US8509455B2 - Multiple-use acoustic port - Google Patents

Multiple-use acoustic port Download PDF

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Publication number
US8509455B2
US8509455B2 US13/652,392 US201213652392A US8509455B2 US 8509455 B2 US8509455 B2 US 8509455B2 US 201213652392 A US201213652392 A US 201213652392A US 8509455 B2 US8509455 B2 US 8509455B2
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Prior art keywords
acoustic
transducer
property
volume
port
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US20130129135A1 (en
Inventor
Justin Gregg
Michael M. Lee
Chad SEGUIN
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Apple Inc
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Apple Inc
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Priority to US12/196,171 priority Critical patent/US8290179B2/en
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Priority to US13/652,392 priority patent/US8509455B2/en
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    • HELECTRICITY
    • H04ELECTRIC COMMUNICATION TECHNIQUE
    • H04RLOUDSPEAKERS, MICROPHONES, GRAMOPHONE PICK-UPS OR LIKE ACOUSTIC ELECTROMECHANICAL TRANSDUCERS; DEAF-AID SETS; PUBLIC ADDRESS SYSTEMS
    • H04R1/00Details of transducers, loudspeakers or microphones
    • H04R1/02Casings; Cabinets ; Supports therefor; Mountings therein
    • HELECTRICITY
    • H04ELECTRIC COMMUNICATION TECHNIQUE
    • H04MTELEPHONIC COMMUNICATION
    • H04M1/00Substation equipment, e.g. for use by subscribers; Analogous equipment at exchanges
    • H04M1/02Constructional features of telephone sets
    • H04M1/03Constructional features of telephone transmitters or receivers, e.g. telephone handsets, speakers or microphones
    • H04M1/035Improving the acoustic characteristics by means of constructional features of the housing, e.g. ribs, walls, resonating chambers or cavities

Abstract

Two or more acoustic transducers share the same acoustic port in a device. The acoustic properties—such as acoustic impedance and frequency response—of the shared acoustic port are matched to each of the two or more acoustic transducers. To accomplish acoustic impedance matching, a separate back volume is provided for each of the acoustic transducers, matched to that transducer. Frequency response matching can be accomplished by the design of the transducer itself, but also by providing an adjacent element in the acoustic system of the transducer. One transducer may serve as an element in the acoustic system of another transducer. Frequency response adjustment of an individual element may also affect acoustic impedance of the entire port-transducer system.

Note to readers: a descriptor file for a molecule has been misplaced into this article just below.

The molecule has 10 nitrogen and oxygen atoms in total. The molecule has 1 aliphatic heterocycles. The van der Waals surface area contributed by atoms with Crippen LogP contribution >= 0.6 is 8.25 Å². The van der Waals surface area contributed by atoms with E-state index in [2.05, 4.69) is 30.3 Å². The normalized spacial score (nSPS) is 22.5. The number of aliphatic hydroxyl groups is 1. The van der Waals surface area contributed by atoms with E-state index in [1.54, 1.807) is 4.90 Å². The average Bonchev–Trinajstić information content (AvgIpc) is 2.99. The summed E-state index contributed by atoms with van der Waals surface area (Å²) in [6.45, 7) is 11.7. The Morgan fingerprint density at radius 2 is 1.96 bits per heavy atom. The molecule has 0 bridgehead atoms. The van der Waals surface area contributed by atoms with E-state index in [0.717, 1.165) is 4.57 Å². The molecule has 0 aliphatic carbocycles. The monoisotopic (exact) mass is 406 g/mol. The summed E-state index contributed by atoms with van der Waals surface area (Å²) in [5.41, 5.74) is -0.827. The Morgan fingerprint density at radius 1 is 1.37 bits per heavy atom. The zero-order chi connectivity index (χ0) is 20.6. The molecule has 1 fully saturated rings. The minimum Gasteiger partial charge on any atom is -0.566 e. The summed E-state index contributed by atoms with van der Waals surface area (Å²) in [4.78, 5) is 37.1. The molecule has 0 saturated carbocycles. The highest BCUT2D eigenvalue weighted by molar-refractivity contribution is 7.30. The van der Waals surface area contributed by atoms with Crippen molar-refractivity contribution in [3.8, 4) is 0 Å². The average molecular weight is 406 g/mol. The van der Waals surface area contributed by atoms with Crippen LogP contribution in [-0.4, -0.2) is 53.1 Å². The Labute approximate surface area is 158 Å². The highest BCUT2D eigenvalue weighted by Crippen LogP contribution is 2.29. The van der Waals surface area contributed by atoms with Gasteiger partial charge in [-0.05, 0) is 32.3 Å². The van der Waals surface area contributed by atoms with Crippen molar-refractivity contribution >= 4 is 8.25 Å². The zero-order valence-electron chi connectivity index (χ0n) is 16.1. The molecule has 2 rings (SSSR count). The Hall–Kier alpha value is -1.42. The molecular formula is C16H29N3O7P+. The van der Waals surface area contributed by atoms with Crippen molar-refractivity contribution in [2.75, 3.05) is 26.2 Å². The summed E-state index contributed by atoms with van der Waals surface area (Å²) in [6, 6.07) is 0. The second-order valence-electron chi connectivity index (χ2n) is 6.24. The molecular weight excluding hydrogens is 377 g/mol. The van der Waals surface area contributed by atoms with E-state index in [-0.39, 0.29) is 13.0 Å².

Description

CROSS-REFERENCES TO RELATED APPLICATIONS

The present application is a continuation application of U.S. application Ser. No. 12/196,171, filed Aug. 21, 2008 now U.S. Pat. No. 8,290,179 entitled “Multiple Use Acoustic Port,” the disclosure of which is incorporated herein in its entirety.

BACKGROUND OF THE INVENTION

This invention relates to a device having multiple acoustic transducers that may share a single acoustic port.

In order for the sound generated or received by an acoustic transducer of a device to propagate between the transducer and the outside of the casing of the device (in either direction), an acoustic port or vent, typically in the form of a hole or grille, is typically provided in the casing. Devices may have multiple acoustic transducers. For example, a mobile telephone may have both an earpiece speaker (hereinafter referred to as a “receiver”) and a speakerphone or hands-free speaker (hereinafter referred to as a “speaker”), as well as a microphone. Similarly, a media player may have multiple speakers for stereo sound reproduction at different frequency ranges (e.g., woofers for bass frequencies).

As a definitional matter, “transducer” as used herein refers to a physical element that vibrates, rather than to any associated electrical element. Thus, a multi-coil speaker, for example, that has one cone or membrane but two or more driver coils, is considered one transducer.

Providing a separate acoustic port for each transducer may adversely affect the appearance of the device, and may even compromise structural integrity if the number of transducers is large. Additionally, each transducer is normally associated with a front acoustic volume and a back acoustic volume. Each acoustic port, front volume and back volume should be designed to provide an acoustic impedance and frequency response that match their associated transducer. If the number of transducers is large, having a front volume, back volume and port tuned to each transducer may be impractical in small handheld devices, such as mobile telephones or multi-media devices.